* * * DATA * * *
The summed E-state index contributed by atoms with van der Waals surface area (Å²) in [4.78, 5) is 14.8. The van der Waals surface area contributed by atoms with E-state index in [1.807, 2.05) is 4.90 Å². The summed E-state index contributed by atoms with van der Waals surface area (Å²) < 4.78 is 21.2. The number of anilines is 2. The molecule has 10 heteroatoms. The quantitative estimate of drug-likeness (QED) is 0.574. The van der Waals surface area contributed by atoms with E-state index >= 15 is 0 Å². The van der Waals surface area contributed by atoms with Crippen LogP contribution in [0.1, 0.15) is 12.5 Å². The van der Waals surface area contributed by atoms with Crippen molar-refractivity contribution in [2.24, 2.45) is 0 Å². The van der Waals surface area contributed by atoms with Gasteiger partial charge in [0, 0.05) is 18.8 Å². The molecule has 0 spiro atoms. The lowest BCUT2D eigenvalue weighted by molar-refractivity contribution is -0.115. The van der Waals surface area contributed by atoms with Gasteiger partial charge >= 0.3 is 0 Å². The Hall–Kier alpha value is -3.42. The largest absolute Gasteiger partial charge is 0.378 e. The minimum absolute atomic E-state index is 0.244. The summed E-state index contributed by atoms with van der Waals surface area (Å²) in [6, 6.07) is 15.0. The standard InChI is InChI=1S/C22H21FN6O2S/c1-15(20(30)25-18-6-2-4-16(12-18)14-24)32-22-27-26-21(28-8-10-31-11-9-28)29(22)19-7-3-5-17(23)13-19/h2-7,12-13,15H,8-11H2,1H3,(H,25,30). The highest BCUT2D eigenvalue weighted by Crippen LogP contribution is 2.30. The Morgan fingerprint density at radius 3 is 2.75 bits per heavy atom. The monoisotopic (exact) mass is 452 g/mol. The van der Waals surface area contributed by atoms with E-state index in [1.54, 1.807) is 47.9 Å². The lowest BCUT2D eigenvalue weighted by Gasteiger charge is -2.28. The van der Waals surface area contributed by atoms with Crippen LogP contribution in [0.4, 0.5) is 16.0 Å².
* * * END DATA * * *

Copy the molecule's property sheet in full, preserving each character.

The summed E-state index contributed by atoms with van der Waals surface area (Å²) in [4.78, 5) is 14.8. The van der Waals surface area contributed by atoms with E-state index in [1.807, 2.05) is 4.90 Å². The summed E-state index contributed by atoms with van der Waals surface area (Å²) < 4.78 is 21.2. The number of anilines is 2. The molecule has 10 heteroatoms. The quantitative estimate of drug-likeness (QED) is 0.574. The van der Waals surface area contributed by atoms with E-state index >= 15 is 0 Å². The van der Waals surface area contributed by atoms with Crippen LogP contribution in [0.1, 0.15) is 12.5 Å². The van der Waals surface area contributed by atoms with Crippen molar-refractivity contribution in [2.24, 2.45) is 0 Å². The van der Waals surface area contributed by atoms with Gasteiger partial charge in [0, 0.05) is 18.8 Å². The molecule has 0 spiro atoms. The lowest BCUT2D eigenvalue weighted by molar-refractivity contribution is -0.115. The van der Waals surface area contributed by atoms with Gasteiger partial charge >= 0.3 is 0 Å². The Hall–Kier alpha value is -3.42. The largest absolute Gasteiger partial charge is 0.378 e. The minimum absolute atomic E-state index is 0.244. The summed E-state index contributed by atoms with van der Waals surface area (Å²) in [6, 6.07) is 15.0. The standard InChI is InChI=1S/C22H21FN6O2S/c1-15(20(30)25-18-6-2-4-16(12-18)14-24)32-22-27-26-21(28-8-10-31-11-9-28)29(22)19-7-3-5-17(23)13-19/h2-7,12-13,15H,8-11H2,1H3,(H,25,30). The highest BCUT2D eigenvalue weighted by Crippen LogP contribution is 2.30. The Morgan fingerprint density at radius 3 is 2.75 bits per heavy atom. The monoisotopic (exact) mass is 452 g/mol. The van der Waals surface area contributed by atoms with E-state index in [1.54, 1.807) is 47.9 Å². The lowest BCUT2D eigenvalue weighted by Gasteiger charge is -2.28. The van der Waals surface area contributed by atoms with Crippen LogP contribution in [0.4, 0.5) is 16.0 Å².